Bangladesh should stop sending domestic workers to Saudi Arabia considering pervasive workplace abuse there, speakers at a programme said on Monday.
Rather, job opportunities should be created for less-skilled women in the country, they said.
Different sectors such as apparel, knitwear and leather can employ the women willing to go abroad for jobs, they added.
The BRAC and the Leathergoods and Footwear Manufacturer and Exporters Association of Bangladesh (LFMEAB) jointly organised the 'Emergency Support and Reintegration Programme for Vulnerable Returnees'.
The event was held at Brac Centre Inn in the city.
"Why should we send women workers to Saudi Arabia just for a little amount of money?" said Kazi Reazul Hoque, chairman of the National Human Rights Commission of Bangladesh (NHRCB).
About 4.0 million workers are engaged in Readymade Garment (RMG) sector in Bangladesh and most of them are women, he said.
Women are also working in other industries, he added.
So, the women willing to go abroad for jobs can also be hired by local organisations, he observed.
Mr Hoque also said skilled workers from India and Sri Lanka are working in various sectors in Bangladesh.
The government should introduce a quota system for local workers in every sector, he added.
"What is the role of the foreign ministry and Bangladesh missions abroad when a large number of women coming back home after suffering abuse?" the NHRCB chief posed a question.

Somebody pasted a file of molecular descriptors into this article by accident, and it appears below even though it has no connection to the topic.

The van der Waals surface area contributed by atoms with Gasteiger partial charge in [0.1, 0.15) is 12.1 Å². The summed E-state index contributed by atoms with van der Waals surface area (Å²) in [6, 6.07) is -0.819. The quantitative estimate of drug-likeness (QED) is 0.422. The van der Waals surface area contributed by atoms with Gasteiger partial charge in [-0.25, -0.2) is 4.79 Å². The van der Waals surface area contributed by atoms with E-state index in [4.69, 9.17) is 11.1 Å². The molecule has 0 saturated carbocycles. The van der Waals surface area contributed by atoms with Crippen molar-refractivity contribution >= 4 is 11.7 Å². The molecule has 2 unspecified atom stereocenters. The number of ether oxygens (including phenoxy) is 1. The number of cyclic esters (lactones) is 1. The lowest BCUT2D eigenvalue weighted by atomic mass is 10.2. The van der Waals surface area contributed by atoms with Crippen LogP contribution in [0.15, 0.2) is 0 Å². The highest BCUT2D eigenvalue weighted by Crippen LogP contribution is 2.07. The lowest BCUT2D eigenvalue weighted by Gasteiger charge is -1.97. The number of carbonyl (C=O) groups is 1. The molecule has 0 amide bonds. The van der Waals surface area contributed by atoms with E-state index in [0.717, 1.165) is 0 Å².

LFMEAB president Saiful Islam said Bangladesh should stop sending domestic helps to Saudi Arabia.
Local industries can recruit the women job seekers instead, he said.
The horrific torture inflicted on women workers by their employers in Saudi Arabia is intolerable, he said.
At the event, the BRAC and the LFMEAB signed a Memorandum of Understanding (MoU) on reintegration of women workers who returned home.
Each of 22 women returnees received a cheque for Tk 100,000 considering their age and condition.
Some 50 women will also be provided training and employment under the reintegration programme.
Shariful Islam, programme head of BRAC migration programme, said women who are coming back home are facing various obstacles in the country.
They need long-term reintegration supports. Many are still suffering from mental trauma and many are not accepted in their families.
Recounting their ordeals, women workers said they went to the oil-rich country to change their lot. But they faced untold sufferings instead.
They came back home empty-handed.
Some of them said after returning home, they are not accepted by their families and husbands.
About 1000 women domestic helps returned home from Saudi Arabia in the last six months.
More than 0.2 million Bangladeshi women are still working in Saudi.
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